Well, the following code is self-explaining; I want to combine two expressions into one using And operator. The last line causes rune-time the error:

Additional information: variable 'y' of type 'System.String' referenced from scope '', but it is not defined


Expression<Func<string, bool>> e1 = y => y.Length < 100;
Expression<Func<string, bool>> e2 = y => y.Length < 200;

var e3 = Expression.And(e1.Body, e2.Body);

var e4 = Expression.Lambda<Func<string, bool>>(e3, e1.Parameters.ToArray());
e4.Compile(); // <--- causes run-time error
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    Don't claim code is self-explaining. Explain what you expect it to do. Do you want e1 and e2 to be anded and to operate on one and the same input parameter? – CodeCaster May 31 '15 at 11:42
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    The variable y used in e2 isn't defined - it may have the same name as the one in e1, but that's not how they're matched. – Charles Mager May 31 '15 at 11:42
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    @CodeCaster What you asked about is exactly mentioned in the question. Thank you. – Hans May 31 '15 at 12:04
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    Hans, no, it isn't. You only mention "combine", you don't mention you want both y parameters to refer to the same parameter. Notice the "and" in that comment. You're welcome. – CodeCaster May 31 '15 at 12:05

The problem is that parameter expression objects that represents variable y in expressions e1 and e2 are different. The fact that the two variables are named the same and have the same type does not matter: e1.Parameters.First() and e2.Parameters.First() is not the same object.

This causes the problem that you see: only e1's parameter y is available to Lambda<>, while e2's parameter y is out of scope.

To fix this problem use Expression APIs to create e1 and e2. This way you would be able to share the parameter expression across them, thus eliminating the problem of scope.

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    What kind of API should I use, would you please help? – Hans May 31 '15 at 12:09
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    @Hans Use the same API that you are using in the second half the way the other answer is showing. I assume that you are building these expressions in your code. If this assumption is incorrect, and someone else is passing you expressions e1 and e2, you need to replace parameters by walking the expression tree (the last part of the other answer explains how to do that, too). – Sergey Kalinichenko May 31 '15 at 12:42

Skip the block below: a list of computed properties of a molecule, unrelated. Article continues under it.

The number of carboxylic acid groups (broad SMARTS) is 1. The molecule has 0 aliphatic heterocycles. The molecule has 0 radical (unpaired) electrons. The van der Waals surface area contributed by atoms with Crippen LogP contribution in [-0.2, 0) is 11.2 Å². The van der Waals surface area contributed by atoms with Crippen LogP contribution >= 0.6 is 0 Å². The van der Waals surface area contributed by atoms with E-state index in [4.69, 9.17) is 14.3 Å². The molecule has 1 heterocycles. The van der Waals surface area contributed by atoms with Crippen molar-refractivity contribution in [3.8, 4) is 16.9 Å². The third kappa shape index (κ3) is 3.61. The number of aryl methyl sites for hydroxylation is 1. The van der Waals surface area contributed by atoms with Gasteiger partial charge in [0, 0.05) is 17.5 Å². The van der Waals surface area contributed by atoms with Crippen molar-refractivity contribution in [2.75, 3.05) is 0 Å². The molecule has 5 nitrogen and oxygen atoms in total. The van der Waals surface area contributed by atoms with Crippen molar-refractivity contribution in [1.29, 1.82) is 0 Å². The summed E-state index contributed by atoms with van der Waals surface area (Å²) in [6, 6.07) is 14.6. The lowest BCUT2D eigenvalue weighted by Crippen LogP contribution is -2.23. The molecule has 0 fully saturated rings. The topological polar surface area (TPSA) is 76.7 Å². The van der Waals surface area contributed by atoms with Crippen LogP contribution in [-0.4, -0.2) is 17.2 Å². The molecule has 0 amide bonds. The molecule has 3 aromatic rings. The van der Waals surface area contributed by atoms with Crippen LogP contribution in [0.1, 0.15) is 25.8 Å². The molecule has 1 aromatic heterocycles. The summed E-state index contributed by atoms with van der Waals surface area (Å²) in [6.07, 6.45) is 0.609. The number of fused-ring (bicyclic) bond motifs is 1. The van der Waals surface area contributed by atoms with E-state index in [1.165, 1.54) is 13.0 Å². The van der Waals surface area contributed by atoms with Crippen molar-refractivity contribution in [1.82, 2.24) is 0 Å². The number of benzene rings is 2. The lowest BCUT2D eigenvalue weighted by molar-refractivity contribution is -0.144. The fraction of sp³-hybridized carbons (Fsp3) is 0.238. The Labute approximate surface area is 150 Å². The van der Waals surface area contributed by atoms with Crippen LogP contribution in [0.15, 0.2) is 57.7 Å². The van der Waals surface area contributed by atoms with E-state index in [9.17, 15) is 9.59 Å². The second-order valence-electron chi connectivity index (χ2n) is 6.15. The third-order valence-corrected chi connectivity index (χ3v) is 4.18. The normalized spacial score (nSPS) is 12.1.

As indicated in the other answer, you have two expressions where both have a parameter named y. Those don't automatically relate to each other.

To properly compile your expression, you need to specify both source expression's parameters:

Expression<Func<string, bool>> e1 = (y => y.Length > 0);
Expression<Func<string, bool>> e2 = (y => y.Length < 5);

var e3 = Expression.And(e1.Body, e2.Body);

// (string, string) by adding both expressions' parameters.
var e4 = Expression.Lambda<Func<string, string, bool>>(e3, new[] 

Func<string, string, bool> compiledExpression = e4.Compile();

bool result = compiledExpression("Foo", "Foo");

Of course, you'd want an expression that combines both expressions with only one parameter. You can rebuild the expressions like this:

ParameterExpression param = Expression.Parameter(typeof(string), "y");
var lengthPropertyExpression = Expression.Property(param, "Length");

var e1 = Expression.GreaterThan(lengthPropertyExpression, Expression.Constant(0));
var e2 = Expression.LessThan(lengthPropertyExpression, Expression.Constant(5));

var e3 = Expression.AndAlso(e1, e2);

var e4 = Expression.Lambda<Func<string, bool>>(e3, new[] { param });

Func<string, bool> compiledExpression = e4.Compile();

bool result = compiledExpression("Foo");

As for your comment that you don't want to rebuild the expression, but do it on an existing expression's body and parameters: this works using ExpressionRewriter from Combining two lambda expressions in c# and AndAlso from Replacing the parameter name in the Body of an Expression:

Expression<Func<string, bool>> e1 = (y => y.Length > 0);
Expression<Func<string, bool>> e2 = (z => z.Length < 10);

var e3 = ParameterReplacer.AndAlso<string>(e1, e2);

Func<string, bool> compiledExpression = e3.Compile();

bool result = compiledExpression("Foo");
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    Thanks, my problem is that the two expressions are passed into a combining method and I'm not aware of the body and really I don't want to get involved, although I asked a simpler question. – Hans May 31 '15 at 12:11

Thanks everybody collaborated.

As @dasblinkenlight pointed out the two parameters in the two expressions are not the same. Reason? Well, it is the compiler trick. When compiling, it creates a class for each expression and name each parameter something like xxx1, xxx2,... completely different from the original names.

And the answer for .Net 4.0+:

How to Combine two lambdas

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